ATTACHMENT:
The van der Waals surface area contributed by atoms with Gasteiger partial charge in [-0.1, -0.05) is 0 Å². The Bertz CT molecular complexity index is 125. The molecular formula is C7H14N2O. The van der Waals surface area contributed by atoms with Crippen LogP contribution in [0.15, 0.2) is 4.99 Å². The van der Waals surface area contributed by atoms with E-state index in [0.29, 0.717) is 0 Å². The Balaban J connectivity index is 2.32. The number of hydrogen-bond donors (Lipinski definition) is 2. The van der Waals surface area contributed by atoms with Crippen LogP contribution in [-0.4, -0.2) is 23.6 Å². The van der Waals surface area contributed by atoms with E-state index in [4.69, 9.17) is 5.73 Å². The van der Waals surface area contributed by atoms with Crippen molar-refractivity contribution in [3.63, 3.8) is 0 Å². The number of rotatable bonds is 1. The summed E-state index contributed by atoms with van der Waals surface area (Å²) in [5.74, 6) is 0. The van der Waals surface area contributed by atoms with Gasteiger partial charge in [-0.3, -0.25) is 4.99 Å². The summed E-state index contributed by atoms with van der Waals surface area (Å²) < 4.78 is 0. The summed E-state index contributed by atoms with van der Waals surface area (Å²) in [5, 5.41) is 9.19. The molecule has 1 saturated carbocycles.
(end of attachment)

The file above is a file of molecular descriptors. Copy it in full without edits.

The van der Waals surface area contributed by atoms with Gasteiger partial charge in [-0.1, -0.05) is 0 Å². The Bertz CT molecular complexity index is 125. The molecular formula is C7H14N2O. The van der Waals surface area contributed by atoms with Crippen LogP contribution in [0.15, 0.2) is 4.99 Å². The van der Waals surface area contributed by atoms with E-state index in [0.29, 0.717) is 0 Å². The Balaban J connectivity index is 2.32. The number of hydrogen-bond donors (Lipinski definition) is 2. The van der Waals surface area contributed by atoms with Crippen LogP contribution in [-0.4, -0.2) is 23.6 Å². The van der Waals surface area contributed by atoms with E-state index in [4.69, 9.17) is 5.73 Å². The van der Waals surface area contributed by atoms with Crippen molar-refractivity contribution in [3.63, 3.8) is 0 Å². The number of rotatable bonds is 1. The summed E-state index contributed by atoms with van der Waals surface area (Å²) in [5.74, 6) is 0. The van der Waals surface area contributed by atoms with Gasteiger partial charge in [-0.3, -0.25) is 4.99 Å². The summed E-state index contributed by atoms with van der Waals surface area (Å²) < 4.78 is 0. The summed E-state index contributed by atoms with van der Waals surface area (Å²) in [5, 5.41) is 9.19. The molecule has 1 saturated carbocycles.